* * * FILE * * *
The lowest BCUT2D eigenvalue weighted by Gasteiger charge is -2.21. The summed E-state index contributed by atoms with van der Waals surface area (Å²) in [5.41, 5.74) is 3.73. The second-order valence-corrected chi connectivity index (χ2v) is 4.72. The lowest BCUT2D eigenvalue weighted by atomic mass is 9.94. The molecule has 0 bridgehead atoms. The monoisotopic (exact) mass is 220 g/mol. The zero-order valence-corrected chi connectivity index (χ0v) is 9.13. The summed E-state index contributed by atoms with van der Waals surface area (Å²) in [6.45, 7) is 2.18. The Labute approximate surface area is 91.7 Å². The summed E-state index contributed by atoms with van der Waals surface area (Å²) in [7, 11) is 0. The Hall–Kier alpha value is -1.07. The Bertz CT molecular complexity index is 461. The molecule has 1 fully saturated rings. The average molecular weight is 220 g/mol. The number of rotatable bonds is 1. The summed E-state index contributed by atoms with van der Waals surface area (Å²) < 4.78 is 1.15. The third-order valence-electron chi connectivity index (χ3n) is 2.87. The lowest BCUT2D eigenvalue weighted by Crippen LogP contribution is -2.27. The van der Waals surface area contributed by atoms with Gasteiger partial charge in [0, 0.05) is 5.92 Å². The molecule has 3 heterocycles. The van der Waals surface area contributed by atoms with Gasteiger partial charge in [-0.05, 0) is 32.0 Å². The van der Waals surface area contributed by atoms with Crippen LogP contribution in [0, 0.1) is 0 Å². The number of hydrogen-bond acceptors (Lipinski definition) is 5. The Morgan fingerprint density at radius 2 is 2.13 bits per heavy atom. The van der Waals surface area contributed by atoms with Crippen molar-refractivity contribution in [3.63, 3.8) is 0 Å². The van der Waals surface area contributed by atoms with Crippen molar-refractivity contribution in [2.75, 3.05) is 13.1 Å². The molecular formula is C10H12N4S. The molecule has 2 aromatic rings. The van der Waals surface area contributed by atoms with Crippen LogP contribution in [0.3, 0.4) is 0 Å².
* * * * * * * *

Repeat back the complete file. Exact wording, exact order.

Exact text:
The lowest BCUT2D eigenvalue weighted by Gasteiger charge is -2.21. The summed E-state index contributed by atoms with van der Waals surface area (Å²) in [5.41, 5.74) is 3.73. The second-order valence-corrected chi connectivity index (χ2v) is 4.72. The lowest BCUT2D eigenvalue weighted by atomic mass is 9.94. The molecule has 0 bridgehead atoms. The monoisotopic (exact) mass is 220 g/mol. The zero-order valence-corrected chi connectivity index (χ0v) is 9.13. The summed E-state index contributed by atoms with van der Waals surface area (Å²) in [6.45, 7) is 2.18. The Labute approximate surface area is 91.7 Å². The summed E-state index contributed by atoms with van der Waals surface area (Å²) in [7, 11) is 0. The Hall–Kier alpha value is -1.07. The Bertz CT molecular complexity index is 461. The molecule has 1 fully saturated rings. The average molecular weight is 220 g/mol. The number of rotatable bonds is 1. The summed E-state index contributed by atoms with van der Waals surface area (Å²) < 4.78 is 1.15. The third-order valence-electron chi connectivity index (χ3n) is 2.87. The lowest BCUT2D eigenvalue weighted by Crippen LogP contribution is -2.27. The van der Waals surface area contributed by atoms with Gasteiger partial charge in [0, 0.05) is 5.92 Å². The molecule has 3 heterocycles. The van der Waals surface area contributed by atoms with Gasteiger partial charge in [-0.05, 0) is 32.0 Å². The van der Waals surface area contributed by atoms with Crippen LogP contribution in [0, 0.1) is 0 Å². The number of hydrogen-bond acceptors (Lipinski definition) is 5. The Morgan fingerprint density at radius 2 is 2.13 bits per heavy atom. The van der Waals surface area contributed by atoms with Crippen molar-refractivity contribution in [3.63, 3.8) is 0 Å². The van der Waals surface area contributed by atoms with Crippen molar-refractivity contribution in [2.75, 3.05) is 13.1 Å². The molecular formula is C10H12N4S. The molecule has 2 aromatic rings. The van der Waals surface area contributed by atoms with Crippen LogP contribution in [0.3, 0.4) is 0 Å².